New scammers impersonate Publishers Clearing House

If it’s spring, then it must be time for the annual Publishers Clearing House sweepstakes. It’s likely that both your brick-and-mortar mailbox and virtual inbox have been crammed with notifications that urge you to respond to the big giveaway.

If it seems as if you’ve gotten even more notices this year than in others, you may be onto something — a scam.

Chances are good you’re not the winner

While it’s true that somebody has to win these sweepstakes, the chances are astronomical that it will not be you. Still, it doesn’t hurt to dream about the freedom and the fun such riches could bring you.

That’s exactly what the fraudsters are counting on when they portray themselves as Publishers Clearing House officials. You open a letter or take a call announcing that you’ve won the grand prize or a lesser, yet still substantial, sum of money. But there’s a catch.

In order to cash in on your winnings, they’ll say, you need only to pony up the taxes and fees the winnings have generated. Scammers will ask you to wire funds to cover these expenses. Some even bizarrely request gift cards in lieu of wire transfers. Some of the hopeful but gullible “marks” will sadly fall for this scam. They might as well wave bye-bye to their hard-earned funds.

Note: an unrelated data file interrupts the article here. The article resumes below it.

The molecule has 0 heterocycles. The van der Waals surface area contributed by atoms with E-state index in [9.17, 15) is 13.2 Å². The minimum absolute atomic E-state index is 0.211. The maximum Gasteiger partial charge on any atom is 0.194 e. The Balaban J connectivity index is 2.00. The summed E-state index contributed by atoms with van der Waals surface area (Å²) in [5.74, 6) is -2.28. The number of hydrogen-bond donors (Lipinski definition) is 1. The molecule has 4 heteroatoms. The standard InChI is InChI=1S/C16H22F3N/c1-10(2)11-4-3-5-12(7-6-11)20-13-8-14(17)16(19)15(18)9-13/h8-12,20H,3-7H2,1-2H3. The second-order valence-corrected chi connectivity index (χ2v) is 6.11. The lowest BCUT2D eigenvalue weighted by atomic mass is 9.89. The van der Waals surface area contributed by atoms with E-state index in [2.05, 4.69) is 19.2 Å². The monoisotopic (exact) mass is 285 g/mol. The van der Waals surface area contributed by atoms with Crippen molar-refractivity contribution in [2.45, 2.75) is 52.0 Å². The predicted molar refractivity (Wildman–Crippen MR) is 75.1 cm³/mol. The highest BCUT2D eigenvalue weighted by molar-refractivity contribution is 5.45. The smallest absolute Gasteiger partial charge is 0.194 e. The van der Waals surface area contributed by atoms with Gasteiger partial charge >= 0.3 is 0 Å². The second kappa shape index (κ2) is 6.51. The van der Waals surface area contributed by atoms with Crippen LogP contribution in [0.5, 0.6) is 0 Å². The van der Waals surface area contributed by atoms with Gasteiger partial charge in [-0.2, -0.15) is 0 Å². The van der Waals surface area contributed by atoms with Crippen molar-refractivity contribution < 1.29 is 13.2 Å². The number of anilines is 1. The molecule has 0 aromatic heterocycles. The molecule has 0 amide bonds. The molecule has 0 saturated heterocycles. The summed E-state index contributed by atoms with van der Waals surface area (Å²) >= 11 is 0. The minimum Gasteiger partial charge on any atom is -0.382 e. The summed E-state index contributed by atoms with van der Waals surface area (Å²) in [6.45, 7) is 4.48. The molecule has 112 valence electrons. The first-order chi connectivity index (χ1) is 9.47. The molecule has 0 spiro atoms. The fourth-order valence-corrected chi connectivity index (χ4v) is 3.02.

But wait — there’s more

Another version of this scheme is to mail out very realistic-appearing “checks” that the targets are told to deposit. All they have to do then is send a few hundred (or thousand) dollars back to cover expenses.

The check might initially even appear to clear your bank — but before long will sadly bounce right back to you. But not before you’re out the cash for those “expenses.”

Consumers should realize that if you have to pay money to win something, it’s the hallmark of a scam. You should immediately report it to the Federal Trade Commission (FTC).

Are you the victim of an online marketing scam? There are steps that you can take to legally pursue the return of your money.

Source: Federal Trade Commission, “Publishers Clearing House imposters keep coming,” Emma Fletcher, April 24, 2018